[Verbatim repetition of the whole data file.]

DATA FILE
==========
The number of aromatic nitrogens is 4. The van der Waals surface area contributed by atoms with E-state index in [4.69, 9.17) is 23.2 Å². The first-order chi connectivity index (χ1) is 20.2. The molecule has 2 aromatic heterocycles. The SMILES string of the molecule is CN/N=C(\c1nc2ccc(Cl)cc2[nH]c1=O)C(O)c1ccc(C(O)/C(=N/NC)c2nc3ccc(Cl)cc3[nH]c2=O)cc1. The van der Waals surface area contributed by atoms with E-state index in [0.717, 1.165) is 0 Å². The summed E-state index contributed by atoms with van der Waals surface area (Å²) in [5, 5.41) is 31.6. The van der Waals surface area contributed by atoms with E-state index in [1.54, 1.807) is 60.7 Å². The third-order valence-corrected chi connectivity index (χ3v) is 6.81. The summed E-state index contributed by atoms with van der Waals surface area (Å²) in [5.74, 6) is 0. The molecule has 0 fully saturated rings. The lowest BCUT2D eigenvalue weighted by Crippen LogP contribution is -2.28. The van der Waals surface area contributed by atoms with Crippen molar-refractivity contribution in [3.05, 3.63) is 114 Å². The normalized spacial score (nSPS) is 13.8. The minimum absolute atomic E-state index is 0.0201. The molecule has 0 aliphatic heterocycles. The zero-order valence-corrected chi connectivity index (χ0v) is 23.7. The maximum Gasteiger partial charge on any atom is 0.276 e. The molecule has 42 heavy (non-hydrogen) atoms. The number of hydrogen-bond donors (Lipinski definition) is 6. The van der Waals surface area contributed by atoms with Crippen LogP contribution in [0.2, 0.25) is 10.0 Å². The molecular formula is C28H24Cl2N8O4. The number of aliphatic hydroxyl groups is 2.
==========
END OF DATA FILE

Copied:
The number of aromatic nitrogens is 4. The van der Waals surface area contributed by atoms with E-state index in [4.69, 9.17) is 23.2 Å². The first-order chi connectivity index (χ1) is 20.2. The molecule has 2 aromatic heterocycles. The SMILES string of the molecule is CN/N=C(\c1nc2ccc(Cl)cc2[nH]c1=O)C(O)c1ccc(C(O)/C(=N/NC)c2nc3ccc(Cl)cc3[nH]c2=O)cc1. The van der Waals surface area contributed by atoms with E-state index in [0.717, 1.165) is 0 Å². The summed E-state index contributed by atoms with van der Waals surface area (Å²) in [5, 5.41) is 31.6. The van der Waals surface area contributed by atoms with E-state index in [1.54, 1.807) is 60.7 Å². The third-order valence-corrected chi connectivity index (χ3v) is 6.81. The summed E-state index contributed by atoms with van der Waals surface area (Å²) in [5.74, 6) is 0. The molecule has 0 fully saturated rings. The lowest BCUT2D eigenvalue weighted by Crippen LogP contribution is -2.28. The van der Waals surface area contributed by atoms with Crippen molar-refractivity contribution in [3.05, 3.63) is 114 Å². The normalized spacial score (nSPS) is 13.8. The minimum absolute atomic E-state index is 0.0201. The molecule has 0 aliphatic heterocycles. The zero-order valence-corrected chi connectivity index (χ0v) is 23.7. The maximum Gasteiger partial charge on any atom is 0.276 e. The molecule has 42 heavy (non-hydrogen) atoms. The number of hydrogen-bond donors (Lipinski definition) is 6. The van der Waals surface area contributed by atoms with Crippen LogP contribution in [0.2, 0.25) is 10.0 Å². The molecular formula is C28H24Cl2N8O4. The number of aliphatic hydroxyl groups is 2.